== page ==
On user-generated content platforms — TikTok, Twitter, Instagram — the algorithm determines what users see and, ultimately, how they behave. Engineers and product designers deliver and amplify content that meets their business goals.
In a subtle but consequential sleight of hand, TikTok’s product designers set the “for you” page as the default landing page for all users. This is the equivalent of Twitter and Instagram directing all visitors to their “moments” or “search” pages. On TikTok, the “for you” feed is filled with videos from anyone with a public account. Where Twitter and Instagram encourage you to follow your favorites and build your own feed, TikTok uses its algorithms to show you what’s popular. Although the app maintains a separate feed dedicated to accounts you follow, this feed is not nearly as popular. One study of TikTok found that less than a quarter of users had ever clicked on the feed of accounts they follow.
TikTok’s “for you” page makes sense from a business perspective. It immediately hooks new users with content proven to get them to engage. While most apps use this tactic to some degree (Facebook and Twitter pepper their feeds with posts “you might like”), TikTok uses it more than most.
Taylor is a 17-year-old TikTok user. She started out on Musical.ly and transitioned to TikTok after the two apps merged. Hardly any of Taylor’s videos have received more than 10 likes, but a few weeks ago, a video of Taylor lip-syncing to Pleasure P’s “I Love Girls” was featured on the “for you” page. It’s not an interesting video. It’s just Taylor staring into her phone’s camera and mouthing the words to the song: She take my shirt off, put my hands up. I pull her hair back, you know she like it rough.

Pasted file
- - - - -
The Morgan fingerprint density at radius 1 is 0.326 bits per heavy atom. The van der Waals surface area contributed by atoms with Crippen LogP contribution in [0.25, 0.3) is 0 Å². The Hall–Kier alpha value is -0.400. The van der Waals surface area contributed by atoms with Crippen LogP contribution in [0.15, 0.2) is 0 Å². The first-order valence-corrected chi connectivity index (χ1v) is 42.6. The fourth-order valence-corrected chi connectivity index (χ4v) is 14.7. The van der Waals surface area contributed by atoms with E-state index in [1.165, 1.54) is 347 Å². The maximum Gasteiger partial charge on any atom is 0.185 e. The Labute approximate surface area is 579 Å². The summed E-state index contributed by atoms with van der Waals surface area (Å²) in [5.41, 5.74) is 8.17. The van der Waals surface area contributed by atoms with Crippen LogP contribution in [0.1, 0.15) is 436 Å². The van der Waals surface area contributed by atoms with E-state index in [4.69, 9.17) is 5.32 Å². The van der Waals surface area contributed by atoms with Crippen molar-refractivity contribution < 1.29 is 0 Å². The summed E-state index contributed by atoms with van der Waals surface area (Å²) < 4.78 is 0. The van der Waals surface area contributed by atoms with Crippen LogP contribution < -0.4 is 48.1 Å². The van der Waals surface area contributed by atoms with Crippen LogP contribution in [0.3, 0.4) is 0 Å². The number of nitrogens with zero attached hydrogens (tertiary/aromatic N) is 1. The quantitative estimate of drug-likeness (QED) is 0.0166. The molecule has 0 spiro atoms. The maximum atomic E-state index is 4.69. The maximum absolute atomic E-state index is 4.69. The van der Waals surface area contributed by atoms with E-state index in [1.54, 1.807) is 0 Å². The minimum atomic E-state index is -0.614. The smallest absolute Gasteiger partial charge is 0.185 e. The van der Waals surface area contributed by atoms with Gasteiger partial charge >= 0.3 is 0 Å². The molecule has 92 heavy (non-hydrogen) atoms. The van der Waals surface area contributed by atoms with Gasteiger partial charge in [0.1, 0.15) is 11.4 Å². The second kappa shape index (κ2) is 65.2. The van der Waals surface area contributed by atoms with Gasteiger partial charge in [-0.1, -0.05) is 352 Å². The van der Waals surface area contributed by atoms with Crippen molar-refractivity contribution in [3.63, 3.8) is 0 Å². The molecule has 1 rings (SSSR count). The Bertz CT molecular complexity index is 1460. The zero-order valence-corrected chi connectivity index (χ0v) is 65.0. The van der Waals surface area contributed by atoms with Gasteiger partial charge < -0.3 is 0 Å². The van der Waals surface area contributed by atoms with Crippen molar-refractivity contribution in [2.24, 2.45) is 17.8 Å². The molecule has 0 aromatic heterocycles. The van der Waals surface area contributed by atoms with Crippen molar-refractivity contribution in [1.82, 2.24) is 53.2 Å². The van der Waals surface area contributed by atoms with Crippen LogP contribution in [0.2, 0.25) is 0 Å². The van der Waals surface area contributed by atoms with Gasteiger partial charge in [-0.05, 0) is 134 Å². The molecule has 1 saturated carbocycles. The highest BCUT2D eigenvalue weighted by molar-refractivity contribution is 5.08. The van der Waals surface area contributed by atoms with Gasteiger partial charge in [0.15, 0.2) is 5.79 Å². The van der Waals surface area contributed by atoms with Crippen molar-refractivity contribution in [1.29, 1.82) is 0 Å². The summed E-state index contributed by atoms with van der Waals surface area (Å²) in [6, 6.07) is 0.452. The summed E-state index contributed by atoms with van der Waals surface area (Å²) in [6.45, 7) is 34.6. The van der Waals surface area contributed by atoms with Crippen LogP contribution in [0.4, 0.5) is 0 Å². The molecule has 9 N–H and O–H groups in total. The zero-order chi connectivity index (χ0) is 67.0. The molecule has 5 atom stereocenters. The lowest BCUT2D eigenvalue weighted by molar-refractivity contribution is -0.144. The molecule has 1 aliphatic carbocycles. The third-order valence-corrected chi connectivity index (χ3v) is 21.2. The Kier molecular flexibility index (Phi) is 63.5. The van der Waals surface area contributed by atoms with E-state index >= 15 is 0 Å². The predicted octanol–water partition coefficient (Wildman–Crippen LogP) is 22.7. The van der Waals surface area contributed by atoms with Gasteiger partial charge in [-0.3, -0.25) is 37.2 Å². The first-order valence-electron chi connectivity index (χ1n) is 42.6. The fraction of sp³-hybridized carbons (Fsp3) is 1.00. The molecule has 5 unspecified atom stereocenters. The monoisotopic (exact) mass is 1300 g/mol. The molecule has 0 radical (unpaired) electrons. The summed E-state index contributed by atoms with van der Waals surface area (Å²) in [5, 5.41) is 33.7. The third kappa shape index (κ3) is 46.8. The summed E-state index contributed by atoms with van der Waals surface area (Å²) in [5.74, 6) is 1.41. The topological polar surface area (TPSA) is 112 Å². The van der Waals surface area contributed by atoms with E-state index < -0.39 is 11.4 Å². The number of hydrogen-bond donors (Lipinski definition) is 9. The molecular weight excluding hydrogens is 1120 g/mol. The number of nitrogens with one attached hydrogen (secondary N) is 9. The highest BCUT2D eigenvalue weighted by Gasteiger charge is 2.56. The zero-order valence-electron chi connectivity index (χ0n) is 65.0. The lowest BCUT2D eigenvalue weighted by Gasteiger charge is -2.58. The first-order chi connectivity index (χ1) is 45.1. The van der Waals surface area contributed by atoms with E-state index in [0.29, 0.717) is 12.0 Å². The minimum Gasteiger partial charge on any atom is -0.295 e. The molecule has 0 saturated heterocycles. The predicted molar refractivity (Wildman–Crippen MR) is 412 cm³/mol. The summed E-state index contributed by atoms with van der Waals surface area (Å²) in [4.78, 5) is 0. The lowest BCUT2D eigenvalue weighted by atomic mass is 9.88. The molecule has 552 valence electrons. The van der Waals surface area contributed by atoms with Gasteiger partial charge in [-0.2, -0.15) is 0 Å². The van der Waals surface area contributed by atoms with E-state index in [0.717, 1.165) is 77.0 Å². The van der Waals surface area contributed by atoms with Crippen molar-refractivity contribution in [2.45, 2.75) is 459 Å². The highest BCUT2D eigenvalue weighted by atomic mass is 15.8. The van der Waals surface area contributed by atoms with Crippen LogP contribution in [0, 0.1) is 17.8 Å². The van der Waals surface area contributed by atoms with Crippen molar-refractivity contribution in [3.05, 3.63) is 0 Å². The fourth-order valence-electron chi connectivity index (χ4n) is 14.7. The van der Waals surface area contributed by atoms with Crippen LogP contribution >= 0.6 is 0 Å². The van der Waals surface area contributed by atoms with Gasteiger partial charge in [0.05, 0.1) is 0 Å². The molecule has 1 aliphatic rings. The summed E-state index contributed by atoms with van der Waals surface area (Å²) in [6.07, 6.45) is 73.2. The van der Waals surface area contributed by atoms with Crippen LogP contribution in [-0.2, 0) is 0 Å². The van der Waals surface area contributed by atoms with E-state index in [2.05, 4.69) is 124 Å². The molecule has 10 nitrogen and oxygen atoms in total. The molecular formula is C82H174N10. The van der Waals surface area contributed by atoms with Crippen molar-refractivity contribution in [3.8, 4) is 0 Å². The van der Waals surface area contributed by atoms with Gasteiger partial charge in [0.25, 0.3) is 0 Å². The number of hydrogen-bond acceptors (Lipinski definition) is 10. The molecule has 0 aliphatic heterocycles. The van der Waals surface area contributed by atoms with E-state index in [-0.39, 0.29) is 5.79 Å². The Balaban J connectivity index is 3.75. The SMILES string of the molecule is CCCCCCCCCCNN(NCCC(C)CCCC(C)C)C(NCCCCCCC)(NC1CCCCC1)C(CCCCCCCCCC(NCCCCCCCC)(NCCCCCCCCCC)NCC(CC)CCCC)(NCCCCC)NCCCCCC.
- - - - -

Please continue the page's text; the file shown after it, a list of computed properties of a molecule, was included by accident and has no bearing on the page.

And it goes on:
Taylor’s video has received more than 2,400 likes so far.
Taylor says she didn’t realize her video had made the “for you” page until she started getting more likes than usual. Another tip-off: Comments from users who didn’t follow her.
The app’s content delivery strategy sets its users up to receive unwanted comments.
“Some guy was like, ‘I’ll do all that to you the right way,’ which was weird,” Taylor tells me. Compared to comments on an app like Instagram, Taylor says TikTok’s comments are “probably more creepy.”
Underage girls may receive a disproportionate number of creepy comments on the app, but there are other forms of harassment on TikTok as well. One user, a 26-year-old man, appeared in my “for you” page a number of times because of his viral collaborations with other users. The user — who is bald and dances with reckless abandon — received comments asking if he has autism (he doesn’t) and telling him he is the reason adults shouldn’t be allowed to use the app.
The app’s content delivery strategy sets its users up to receive unwanted comments. Any user with a public TikTok account can be exposed to hundreds of millions of strangers without warning (Taylor says TikTok did not tell her in advance that she would be featured). Tweens create content, hoping for their 15 minutes of fame, only to be creeped out when it arrives.
“On Instagram, you can have a public account, but your content probably won’t be put in front of people you don’t know as easily as on TikTok,” Christine Elgersma, of Common Sense Media, a parent-focused media watchdog, tells me.
TikTok isn’t the only platform where underage users are hypersexualized. But the behavior is more severe on TikTok because teen users create videos that respond to the lyrics of explicit songs. “I think because TikTok is using music, and because popular music often has sexual innuendo, the app skews more mature,” Elgersma says. American teens have always sung along to explicit lyrics, often without knowing what they mean. Now an app helps them do it for a built-in audience of millions.
When I ask Taylor why she thinks that video of her lip-syncing to “I Love Girls” was featured on the “for you” page (as opposed to any of her other videos), she says, “I don’t know, probably just the music I used.”